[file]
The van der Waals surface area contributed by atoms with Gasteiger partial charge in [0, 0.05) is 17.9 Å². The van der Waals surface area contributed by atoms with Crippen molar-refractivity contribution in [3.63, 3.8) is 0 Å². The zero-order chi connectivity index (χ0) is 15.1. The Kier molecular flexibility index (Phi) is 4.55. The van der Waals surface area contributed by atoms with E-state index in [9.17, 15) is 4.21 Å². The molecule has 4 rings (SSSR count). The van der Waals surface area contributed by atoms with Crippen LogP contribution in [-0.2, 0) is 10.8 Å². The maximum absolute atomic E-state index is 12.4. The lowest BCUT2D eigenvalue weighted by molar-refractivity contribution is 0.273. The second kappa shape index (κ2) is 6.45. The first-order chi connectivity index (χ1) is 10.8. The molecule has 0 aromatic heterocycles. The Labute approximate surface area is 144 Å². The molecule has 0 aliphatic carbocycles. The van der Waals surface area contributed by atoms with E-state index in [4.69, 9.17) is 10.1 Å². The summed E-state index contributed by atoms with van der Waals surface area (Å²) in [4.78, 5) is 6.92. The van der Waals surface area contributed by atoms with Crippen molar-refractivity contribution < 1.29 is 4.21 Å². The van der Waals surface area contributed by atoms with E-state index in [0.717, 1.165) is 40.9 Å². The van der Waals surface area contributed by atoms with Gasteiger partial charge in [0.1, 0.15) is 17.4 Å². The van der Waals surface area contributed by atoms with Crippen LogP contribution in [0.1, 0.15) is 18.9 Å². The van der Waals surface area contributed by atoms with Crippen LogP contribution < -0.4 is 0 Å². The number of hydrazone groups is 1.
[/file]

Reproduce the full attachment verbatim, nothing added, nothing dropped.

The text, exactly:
The van der Waals surface area contributed by atoms with Gasteiger partial charge in [0, 0.05) is 17.9 Å². The van der Waals surface area contributed by atoms with Crippen molar-refractivity contribution in [3.63, 3.8) is 0 Å². The zero-order chi connectivity index (χ0) is 15.1. The Kier molecular flexibility index (Phi) is 4.55. The van der Waals surface area contributed by atoms with E-state index in [9.17, 15) is 4.21 Å². The molecule has 4 rings (SSSR count). The van der Waals surface area contributed by atoms with Crippen LogP contribution in [-0.2, 0) is 10.8 Å². The maximum absolute atomic E-state index is 12.4. The lowest BCUT2D eigenvalue weighted by molar-refractivity contribution is 0.273. The second kappa shape index (κ2) is 6.45. The first-order chi connectivity index (χ1) is 10.8. The molecule has 0 aromatic heterocycles. The Labute approximate surface area is 144 Å². The molecule has 0 aliphatic carbocycles. The van der Waals surface area contributed by atoms with E-state index in [4.69, 9.17) is 10.1 Å². The summed E-state index contributed by atoms with van der Waals surface area (Å²) in [4.78, 5) is 6.92. The van der Waals surface area contributed by atoms with Crippen molar-refractivity contribution < 1.29 is 4.21 Å². The van der Waals surface area contributed by atoms with E-state index in [0.717, 1.165) is 40.9 Å². The van der Waals surface area contributed by atoms with Gasteiger partial charge in [0.1, 0.15) is 17.4 Å². The van der Waals surface area contributed by atoms with Crippen LogP contribution in [0.1, 0.15) is 18.9 Å². The van der Waals surface area contributed by atoms with Crippen LogP contribution < -0.4 is 0 Å². The number of hydrazone groups is 1.